Prosecuting Evil: The Extraordinary Life Of Ben Ferencz offers timely reminder that fascism never sleeps

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      A documentary by Barry Avrich. In English and German, with English subtitles. Rated PG

      Before the end of the Second World War, there were few set standards for determining evil on an international scale. Banning chemical weapons (including those just tossed across the U.S. border into Mexico) was something participants in the previous war had agreed to, though there was little mechanism to apply pressure to warring nations to abide by rules of engagement regarding civilians.

      The Geneva Convention came about in 1949, three years after 27-year-old Harvard Law School grad and former U.S. army private Benjamin Ferencz was tapped by Gen. George Patton to investigate conditions at the newly liberated concentration camps. After that, he helped track down the records of genocide—meticulously kept by the German hierarchy, true to cliché—used to convict first- and second-tier Nazis who orchestrated the Holocaust.

      Born in Transylvania, a land of shifting borders and allegiances, he came to the U.S. in 1920, and his family lived in some of the poorest quarters of New York, which gave him a lifelong abhorrence of crime. He learned English on the street and French from Charles Boyer movies, and turned out to be a gifted student. “I didn’t know what that meant,” Ferencz tells director Barry Avrich in this well-above-average documentary. “I mean, nobody ever gave me any gifts.”

      The Montreal filmmaker specializes in shooting Shakespeare productions, and Ferencz’s story has all the gravitas of a tragic history play, leavened by incredible humour and good fortune, as radiated by the super-diminutive subject, who had to stand on books to reach the podium as one of the lead prosecutors at the Nuremberg war-crimes trials.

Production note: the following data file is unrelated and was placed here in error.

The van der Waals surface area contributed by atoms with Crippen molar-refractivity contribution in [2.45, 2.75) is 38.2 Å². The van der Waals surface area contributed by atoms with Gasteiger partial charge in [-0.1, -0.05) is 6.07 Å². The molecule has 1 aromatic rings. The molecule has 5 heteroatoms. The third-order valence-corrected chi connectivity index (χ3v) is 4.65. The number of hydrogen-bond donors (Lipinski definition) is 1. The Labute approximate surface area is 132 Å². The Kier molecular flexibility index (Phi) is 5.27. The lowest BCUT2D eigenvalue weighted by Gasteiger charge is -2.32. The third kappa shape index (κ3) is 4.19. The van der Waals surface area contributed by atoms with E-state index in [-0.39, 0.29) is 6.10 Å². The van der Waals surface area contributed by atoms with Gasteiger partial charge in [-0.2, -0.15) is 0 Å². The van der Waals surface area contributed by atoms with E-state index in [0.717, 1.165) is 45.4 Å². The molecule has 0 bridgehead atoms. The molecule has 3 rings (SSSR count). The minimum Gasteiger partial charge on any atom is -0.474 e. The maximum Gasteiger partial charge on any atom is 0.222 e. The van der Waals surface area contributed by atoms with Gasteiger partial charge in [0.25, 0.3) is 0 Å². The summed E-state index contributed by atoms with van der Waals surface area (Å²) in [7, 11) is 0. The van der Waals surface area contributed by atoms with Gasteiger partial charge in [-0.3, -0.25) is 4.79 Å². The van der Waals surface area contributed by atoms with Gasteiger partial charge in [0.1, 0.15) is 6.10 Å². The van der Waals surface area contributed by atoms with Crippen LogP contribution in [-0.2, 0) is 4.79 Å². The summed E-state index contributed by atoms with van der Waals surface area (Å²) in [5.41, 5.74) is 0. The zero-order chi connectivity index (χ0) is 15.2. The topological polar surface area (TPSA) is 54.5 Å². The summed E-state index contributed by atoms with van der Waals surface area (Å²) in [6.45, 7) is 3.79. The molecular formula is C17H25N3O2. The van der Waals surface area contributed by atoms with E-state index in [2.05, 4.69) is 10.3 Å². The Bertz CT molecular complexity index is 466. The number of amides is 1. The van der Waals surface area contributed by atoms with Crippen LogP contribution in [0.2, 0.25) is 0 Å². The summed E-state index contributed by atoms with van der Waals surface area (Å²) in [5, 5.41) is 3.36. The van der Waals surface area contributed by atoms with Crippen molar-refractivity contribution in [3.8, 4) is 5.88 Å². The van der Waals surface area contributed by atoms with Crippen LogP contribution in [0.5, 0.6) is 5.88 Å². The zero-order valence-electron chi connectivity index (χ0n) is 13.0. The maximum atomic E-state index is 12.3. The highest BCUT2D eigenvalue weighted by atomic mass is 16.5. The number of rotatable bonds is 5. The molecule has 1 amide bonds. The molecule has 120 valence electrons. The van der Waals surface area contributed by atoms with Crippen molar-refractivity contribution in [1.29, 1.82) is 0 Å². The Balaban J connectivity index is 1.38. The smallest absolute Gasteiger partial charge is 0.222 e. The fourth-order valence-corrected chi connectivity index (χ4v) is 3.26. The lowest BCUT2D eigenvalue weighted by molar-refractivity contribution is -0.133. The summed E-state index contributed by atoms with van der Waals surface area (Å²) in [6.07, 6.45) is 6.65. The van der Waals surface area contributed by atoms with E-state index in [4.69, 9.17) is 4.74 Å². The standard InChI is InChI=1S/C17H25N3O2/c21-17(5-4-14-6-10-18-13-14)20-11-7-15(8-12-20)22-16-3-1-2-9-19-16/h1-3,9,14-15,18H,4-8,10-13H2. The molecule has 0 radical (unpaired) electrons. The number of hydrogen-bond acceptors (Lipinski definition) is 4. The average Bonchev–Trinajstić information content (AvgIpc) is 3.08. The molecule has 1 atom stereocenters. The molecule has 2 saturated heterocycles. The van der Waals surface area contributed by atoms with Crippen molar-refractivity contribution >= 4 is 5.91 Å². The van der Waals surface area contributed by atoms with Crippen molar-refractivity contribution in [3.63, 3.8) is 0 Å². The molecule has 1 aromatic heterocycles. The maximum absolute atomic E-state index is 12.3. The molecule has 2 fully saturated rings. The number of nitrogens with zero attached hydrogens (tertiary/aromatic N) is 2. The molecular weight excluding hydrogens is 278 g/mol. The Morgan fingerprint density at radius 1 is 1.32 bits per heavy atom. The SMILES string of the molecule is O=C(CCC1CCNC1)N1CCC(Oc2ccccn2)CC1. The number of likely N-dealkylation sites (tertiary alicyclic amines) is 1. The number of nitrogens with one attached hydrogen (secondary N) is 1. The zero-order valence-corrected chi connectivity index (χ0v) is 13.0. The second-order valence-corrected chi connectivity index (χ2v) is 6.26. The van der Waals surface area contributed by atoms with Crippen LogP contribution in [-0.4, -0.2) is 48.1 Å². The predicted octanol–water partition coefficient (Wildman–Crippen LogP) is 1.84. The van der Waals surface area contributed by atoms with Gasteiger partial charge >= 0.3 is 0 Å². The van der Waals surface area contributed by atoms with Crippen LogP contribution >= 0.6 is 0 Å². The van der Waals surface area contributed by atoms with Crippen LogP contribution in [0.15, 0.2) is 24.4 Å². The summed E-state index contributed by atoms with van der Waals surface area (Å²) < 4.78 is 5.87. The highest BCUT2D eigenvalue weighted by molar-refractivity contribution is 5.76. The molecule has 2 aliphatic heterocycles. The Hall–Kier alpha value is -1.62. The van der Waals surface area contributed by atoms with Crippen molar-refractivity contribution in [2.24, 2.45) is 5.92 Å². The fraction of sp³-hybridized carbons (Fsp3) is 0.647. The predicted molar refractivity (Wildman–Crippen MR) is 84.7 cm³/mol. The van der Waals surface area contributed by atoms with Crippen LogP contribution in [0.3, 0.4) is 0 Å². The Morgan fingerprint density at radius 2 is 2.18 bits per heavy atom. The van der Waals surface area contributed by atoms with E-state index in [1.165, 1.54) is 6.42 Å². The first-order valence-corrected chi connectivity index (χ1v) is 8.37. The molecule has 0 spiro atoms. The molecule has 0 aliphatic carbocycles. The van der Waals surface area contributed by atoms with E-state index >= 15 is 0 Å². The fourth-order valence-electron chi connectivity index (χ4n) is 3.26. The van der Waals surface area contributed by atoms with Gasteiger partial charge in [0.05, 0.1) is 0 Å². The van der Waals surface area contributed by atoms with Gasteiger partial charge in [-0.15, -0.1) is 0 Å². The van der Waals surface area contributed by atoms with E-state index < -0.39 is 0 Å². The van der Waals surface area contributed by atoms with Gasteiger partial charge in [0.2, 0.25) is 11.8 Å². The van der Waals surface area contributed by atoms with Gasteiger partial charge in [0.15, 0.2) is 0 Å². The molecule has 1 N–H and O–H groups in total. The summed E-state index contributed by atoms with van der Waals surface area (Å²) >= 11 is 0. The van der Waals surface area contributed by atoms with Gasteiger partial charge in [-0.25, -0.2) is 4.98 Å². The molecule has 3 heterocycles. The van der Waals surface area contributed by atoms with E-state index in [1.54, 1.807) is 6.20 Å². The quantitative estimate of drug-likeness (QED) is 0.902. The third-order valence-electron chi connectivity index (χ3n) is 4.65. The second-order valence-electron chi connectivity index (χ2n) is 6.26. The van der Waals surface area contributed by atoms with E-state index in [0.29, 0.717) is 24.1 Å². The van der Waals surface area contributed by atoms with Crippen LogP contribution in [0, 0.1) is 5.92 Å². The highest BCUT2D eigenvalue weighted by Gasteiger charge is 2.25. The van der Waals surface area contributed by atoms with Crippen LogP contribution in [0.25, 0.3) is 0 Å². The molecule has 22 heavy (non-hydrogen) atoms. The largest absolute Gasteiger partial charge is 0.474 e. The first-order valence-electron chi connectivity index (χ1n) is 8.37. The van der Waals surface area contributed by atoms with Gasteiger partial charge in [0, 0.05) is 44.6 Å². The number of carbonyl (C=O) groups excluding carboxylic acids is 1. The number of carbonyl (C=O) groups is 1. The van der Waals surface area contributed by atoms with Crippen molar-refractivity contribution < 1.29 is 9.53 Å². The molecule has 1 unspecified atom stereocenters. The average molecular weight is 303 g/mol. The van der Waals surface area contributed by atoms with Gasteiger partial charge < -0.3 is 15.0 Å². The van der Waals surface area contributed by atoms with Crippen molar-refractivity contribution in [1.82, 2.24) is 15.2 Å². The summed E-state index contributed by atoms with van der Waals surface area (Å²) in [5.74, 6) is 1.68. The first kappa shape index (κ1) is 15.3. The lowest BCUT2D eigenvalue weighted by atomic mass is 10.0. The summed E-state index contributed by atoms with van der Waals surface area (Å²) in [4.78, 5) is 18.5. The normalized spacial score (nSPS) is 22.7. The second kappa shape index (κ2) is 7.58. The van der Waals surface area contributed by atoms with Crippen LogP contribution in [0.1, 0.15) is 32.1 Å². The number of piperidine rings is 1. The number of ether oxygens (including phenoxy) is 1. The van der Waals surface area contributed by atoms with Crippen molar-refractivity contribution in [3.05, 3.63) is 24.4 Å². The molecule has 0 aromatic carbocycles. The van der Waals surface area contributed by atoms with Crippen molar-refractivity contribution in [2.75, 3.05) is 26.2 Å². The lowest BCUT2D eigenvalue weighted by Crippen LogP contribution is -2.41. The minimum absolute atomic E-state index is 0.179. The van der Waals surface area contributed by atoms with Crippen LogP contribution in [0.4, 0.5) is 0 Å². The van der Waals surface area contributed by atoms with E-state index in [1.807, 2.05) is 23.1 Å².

He is now an incredibly busy 99 years old, and lives in an unassuming Florida bungalow with his wife of 72 years. His saga will be familiar to people who’ve read about the fall of the Third Reich. (I have a special attachment to it, since my own father, born three years later, attended Ferencz’s Bronx middle school and his Harlem college. My uncle would later be with the army group that first entered Dachau.)

      The procedural and moral aspects of Nuremberg are equally compelling; less known is his role in resettling displaced people after the war, and in the establishment of the International Criminal Court—something he and Robert McNamara, of all people, pushed Bill Clinton to join, only to see George W. Bush blow off its main tenets during his disastrous Iraq adventure.

      Although Ferencz radiates gratitude for a life well lived, he has become increasingly outspoken about signs emanating from his current government. “Because,” he says, “I’ve seen it all before.”

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